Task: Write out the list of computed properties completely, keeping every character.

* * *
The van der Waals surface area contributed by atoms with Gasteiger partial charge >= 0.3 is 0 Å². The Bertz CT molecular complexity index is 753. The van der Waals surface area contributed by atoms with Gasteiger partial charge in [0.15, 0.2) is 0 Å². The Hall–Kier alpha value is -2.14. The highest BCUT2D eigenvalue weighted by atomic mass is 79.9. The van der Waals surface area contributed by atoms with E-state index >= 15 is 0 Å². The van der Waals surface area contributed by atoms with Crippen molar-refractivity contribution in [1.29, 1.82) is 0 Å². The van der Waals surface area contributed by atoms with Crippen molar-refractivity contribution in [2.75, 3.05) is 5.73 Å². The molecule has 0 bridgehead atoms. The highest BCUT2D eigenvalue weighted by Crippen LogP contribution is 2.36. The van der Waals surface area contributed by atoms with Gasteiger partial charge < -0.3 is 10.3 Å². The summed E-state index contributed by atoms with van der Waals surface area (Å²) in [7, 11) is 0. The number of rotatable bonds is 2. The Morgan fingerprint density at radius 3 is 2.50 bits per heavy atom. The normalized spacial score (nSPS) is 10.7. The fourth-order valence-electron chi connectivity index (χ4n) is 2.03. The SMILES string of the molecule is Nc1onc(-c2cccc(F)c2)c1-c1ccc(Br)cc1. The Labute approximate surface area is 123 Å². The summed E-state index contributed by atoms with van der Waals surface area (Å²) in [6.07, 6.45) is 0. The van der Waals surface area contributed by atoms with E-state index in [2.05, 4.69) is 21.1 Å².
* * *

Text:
The van der Waals surface area contributed by atoms with Gasteiger partial charge >= 0.3 is 0 Å². The Bertz CT molecular complexity index is 753. The van der Waals surface area contributed by atoms with Gasteiger partial charge in [0.15, 0.2) is 0 Å². The Hall–Kier alpha value is -2.14. The highest BCUT2D eigenvalue weighted by atomic mass is 79.9. The van der Waals surface area contributed by atoms with E-state index >= 15 is 0 Å². The van der Waals surface area contributed by atoms with Crippen molar-refractivity contribution in [1.29, 1.82) is 0 Å². The van der Waals surface area contributed by atoms with Crippen molar-refractivity contribution in [2.75, 3.05) is 5.73 Å². The molecule has 0 bridgehead atoms. The highest BCUT2D eigenvalue weighted by Crippen LogP contribution is 2.36. The van der Waals surface area contributed by atoms with Gasteiger partial charge < -0.3 is 10.3 Å². The summed E-state index contributed by atoms with van der Waals surface area (Å²) in [7, 11) is 0. The number of rotatable bonds is 2. The Morgan fingerprint density at radius 3 is 2.50 bits per heavy atom. The normalized spacial score (nSPS) is 10.7. The fourth-order valence-electron chi connectivity index (χ4n) is 2.03. The SMILES string of the molecule is Nc1onc(-c2cccc(F)c2)c1-c1ccc(Br)cc1. The Labute approximate surface area is 123 Å². The summed E-state index contributed by atoms with van der Waals surface area (Å²) in [6.07, 6.45) is 0. The van der Waals surface area contributed by atoms with E-state index in [2.05, 4.69) is 21.1 Å².